These were the best and worst places for air quality in 2021, new report shows


Only 222 cities of the 6,475 analyzed had average air quality that met WHO’s standard. Three territories were found to have met WHO guidelines: the French territory of New Caledonia and the United States territories of Puerto Rico and the US Virgin Islands.

India, Pakistan and Bangladesh were among the countries with the worst air pollution, exceeding the guidelines by at least 10 times.

The Scandinavian countries, Australia, Canada, Japan and United Kingdom ranked among the best countries for air quality, with average levels that exceeded the guidelines by 1 to 2 times.

In the United States, IQAir found air pollution exceeded WHO guidelines by 2 to 3 times in 2021.

“This report underscores the need for governments around the world to help reduce global air pollution,” Glory Dolphin Hammes, CEO of IQAir North America, told CNN. “(Fine particulate matter) kills far too many people every year and governments need to set more stringent air quality national standards and explore better foreign policies that promote better air quality.”

Above: IQAir analyzed average annual air quality for more than 6,000 cities and categorized them from best air quality, in blue (Meets WHO PM2.5 guildline) to worst, in purple (Exceeds WHO PM2.5 guideline by over 10 times). An interactive map is available from IQAir.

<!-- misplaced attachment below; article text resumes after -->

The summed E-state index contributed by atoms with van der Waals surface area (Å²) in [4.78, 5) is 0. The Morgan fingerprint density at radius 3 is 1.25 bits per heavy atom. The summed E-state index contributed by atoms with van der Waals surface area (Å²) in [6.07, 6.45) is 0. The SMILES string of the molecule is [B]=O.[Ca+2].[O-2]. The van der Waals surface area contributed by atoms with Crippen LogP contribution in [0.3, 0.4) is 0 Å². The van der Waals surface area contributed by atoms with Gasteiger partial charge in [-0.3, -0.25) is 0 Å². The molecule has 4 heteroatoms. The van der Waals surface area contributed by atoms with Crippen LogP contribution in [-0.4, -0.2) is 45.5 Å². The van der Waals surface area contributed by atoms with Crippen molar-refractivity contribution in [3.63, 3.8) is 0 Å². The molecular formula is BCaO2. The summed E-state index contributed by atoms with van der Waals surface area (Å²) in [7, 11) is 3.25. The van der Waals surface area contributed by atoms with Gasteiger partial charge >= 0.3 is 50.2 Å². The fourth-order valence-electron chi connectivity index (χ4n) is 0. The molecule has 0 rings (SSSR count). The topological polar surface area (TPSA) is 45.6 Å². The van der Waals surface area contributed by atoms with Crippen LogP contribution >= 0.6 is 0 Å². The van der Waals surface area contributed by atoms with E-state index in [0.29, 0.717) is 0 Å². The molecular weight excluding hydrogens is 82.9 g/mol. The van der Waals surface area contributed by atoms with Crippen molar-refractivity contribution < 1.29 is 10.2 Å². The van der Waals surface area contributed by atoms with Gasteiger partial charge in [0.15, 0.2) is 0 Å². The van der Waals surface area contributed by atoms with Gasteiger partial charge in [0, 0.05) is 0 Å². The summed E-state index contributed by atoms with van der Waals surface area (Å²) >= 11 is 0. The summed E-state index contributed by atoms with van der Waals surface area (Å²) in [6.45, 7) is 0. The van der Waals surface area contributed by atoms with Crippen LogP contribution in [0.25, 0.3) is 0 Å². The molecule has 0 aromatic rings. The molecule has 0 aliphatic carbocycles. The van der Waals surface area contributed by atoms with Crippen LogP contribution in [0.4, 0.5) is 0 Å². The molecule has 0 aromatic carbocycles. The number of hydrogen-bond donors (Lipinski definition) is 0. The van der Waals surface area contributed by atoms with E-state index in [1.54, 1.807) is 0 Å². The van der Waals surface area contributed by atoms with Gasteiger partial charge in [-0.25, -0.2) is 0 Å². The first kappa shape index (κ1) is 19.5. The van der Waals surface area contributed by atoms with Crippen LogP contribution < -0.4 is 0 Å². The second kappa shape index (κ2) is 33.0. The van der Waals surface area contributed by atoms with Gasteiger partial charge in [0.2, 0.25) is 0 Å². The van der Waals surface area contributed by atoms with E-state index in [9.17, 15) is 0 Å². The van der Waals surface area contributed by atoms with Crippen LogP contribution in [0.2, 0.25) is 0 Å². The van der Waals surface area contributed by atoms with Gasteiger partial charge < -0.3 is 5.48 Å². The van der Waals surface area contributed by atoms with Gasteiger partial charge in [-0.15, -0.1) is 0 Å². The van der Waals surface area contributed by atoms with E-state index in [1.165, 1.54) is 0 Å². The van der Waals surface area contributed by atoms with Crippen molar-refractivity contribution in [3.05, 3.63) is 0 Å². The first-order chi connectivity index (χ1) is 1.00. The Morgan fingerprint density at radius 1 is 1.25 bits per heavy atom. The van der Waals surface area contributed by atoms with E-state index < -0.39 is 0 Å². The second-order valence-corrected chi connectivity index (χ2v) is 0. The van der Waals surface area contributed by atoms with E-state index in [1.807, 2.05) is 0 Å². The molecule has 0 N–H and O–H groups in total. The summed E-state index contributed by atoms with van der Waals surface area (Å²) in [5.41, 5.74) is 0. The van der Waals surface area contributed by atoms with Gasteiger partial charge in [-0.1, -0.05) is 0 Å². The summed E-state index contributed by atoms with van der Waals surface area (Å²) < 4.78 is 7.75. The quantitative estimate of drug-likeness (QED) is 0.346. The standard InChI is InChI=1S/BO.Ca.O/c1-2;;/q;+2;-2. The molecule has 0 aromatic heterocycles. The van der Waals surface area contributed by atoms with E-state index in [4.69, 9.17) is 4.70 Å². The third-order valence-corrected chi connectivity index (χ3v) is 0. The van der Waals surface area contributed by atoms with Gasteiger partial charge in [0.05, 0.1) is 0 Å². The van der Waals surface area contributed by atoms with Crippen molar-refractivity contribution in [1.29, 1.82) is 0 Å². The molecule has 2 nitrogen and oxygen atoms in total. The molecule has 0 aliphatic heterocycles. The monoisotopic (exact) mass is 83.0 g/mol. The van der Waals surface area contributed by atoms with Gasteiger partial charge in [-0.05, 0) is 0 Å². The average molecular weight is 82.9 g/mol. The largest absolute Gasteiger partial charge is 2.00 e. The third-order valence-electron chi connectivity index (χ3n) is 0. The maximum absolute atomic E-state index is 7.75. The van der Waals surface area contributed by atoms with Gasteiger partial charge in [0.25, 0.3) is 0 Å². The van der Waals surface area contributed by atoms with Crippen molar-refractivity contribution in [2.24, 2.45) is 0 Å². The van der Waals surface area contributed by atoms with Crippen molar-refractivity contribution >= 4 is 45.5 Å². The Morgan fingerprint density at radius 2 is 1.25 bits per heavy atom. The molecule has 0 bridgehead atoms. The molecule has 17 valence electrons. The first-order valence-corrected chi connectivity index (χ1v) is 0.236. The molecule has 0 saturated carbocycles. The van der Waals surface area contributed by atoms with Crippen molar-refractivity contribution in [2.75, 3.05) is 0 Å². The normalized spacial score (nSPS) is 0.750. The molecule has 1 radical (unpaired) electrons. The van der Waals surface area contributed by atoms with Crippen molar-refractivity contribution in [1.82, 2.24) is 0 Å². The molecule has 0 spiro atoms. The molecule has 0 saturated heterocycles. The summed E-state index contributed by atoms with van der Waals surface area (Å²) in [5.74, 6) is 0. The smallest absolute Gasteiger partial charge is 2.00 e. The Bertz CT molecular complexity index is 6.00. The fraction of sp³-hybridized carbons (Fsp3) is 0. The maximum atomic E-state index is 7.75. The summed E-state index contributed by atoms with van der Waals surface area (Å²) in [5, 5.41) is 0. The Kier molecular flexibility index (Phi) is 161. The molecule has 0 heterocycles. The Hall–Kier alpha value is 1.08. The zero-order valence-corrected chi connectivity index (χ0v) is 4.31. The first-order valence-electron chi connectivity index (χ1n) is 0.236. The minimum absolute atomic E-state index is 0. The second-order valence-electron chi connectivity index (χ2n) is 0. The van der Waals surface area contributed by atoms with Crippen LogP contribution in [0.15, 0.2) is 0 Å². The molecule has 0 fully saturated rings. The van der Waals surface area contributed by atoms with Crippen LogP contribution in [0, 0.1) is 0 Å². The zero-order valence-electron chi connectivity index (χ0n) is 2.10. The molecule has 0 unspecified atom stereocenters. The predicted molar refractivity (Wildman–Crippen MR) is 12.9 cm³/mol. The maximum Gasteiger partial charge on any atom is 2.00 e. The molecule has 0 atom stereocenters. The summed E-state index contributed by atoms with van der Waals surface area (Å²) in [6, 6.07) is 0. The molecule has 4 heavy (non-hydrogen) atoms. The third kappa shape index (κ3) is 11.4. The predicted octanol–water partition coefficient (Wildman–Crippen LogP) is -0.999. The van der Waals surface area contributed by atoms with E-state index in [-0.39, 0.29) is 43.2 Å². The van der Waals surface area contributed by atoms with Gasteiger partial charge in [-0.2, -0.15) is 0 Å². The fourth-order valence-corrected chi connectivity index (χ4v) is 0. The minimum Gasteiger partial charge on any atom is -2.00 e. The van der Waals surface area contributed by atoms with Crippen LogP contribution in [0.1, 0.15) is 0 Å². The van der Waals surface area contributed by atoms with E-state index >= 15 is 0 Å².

It’s the first major global air quality report based on WHO’s new annual air pollution guidelines, which were updated in September 2021. The new guidelines halved the acceptable concentration of fine particulate matter — or PM 2.5 — from 10 down to 5 micrograms per cubic meter.
PM 2.5 is the tiniest pollutant yet also among the most dangerous. When inhaled, it travels deep into lung tissue where it can enter the bloodstream. It comes from sources like the burning of fossil fuels, dust storms and wildfires, and has been linked to a number of health threats including asthma, heart disease and other respiratory illnesses.
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Millions of people die each year from air quality issues. In 2016, around 4.2 million premature deaths were associated with fine particulate matter, according to WHO. If the 2021 guidelines had been applied that year, WHO found there could have been nearly 3.3 million fewer pollution-related deaths.

IQAir analyzed pollution-monitoring stations in 6,475 cities across 117 countries, regions and territories.

In the US, air pollution spiked in 2021 compared to 2020. Out of the more than 2,400 US cities analyzed, Los Angeles air remained the most polluted, despite seeing a 6% decrease compared to 2020. Atlanta and Minneapolis saw significant increases in pollution, the report showed.

“The (United States’) reliance on fossil fuels, increasing severity of wildfires as well as varying enforcement of the Clean Air Act from administration to administration have all added to U.S. air pollution,” the authors wrote.

Researchers say the main sources of pollution in the US were fossil fuel-powered transportation, energy production and wildfires, which wreak havoc on the country’s most vulnerable and marginalized communities.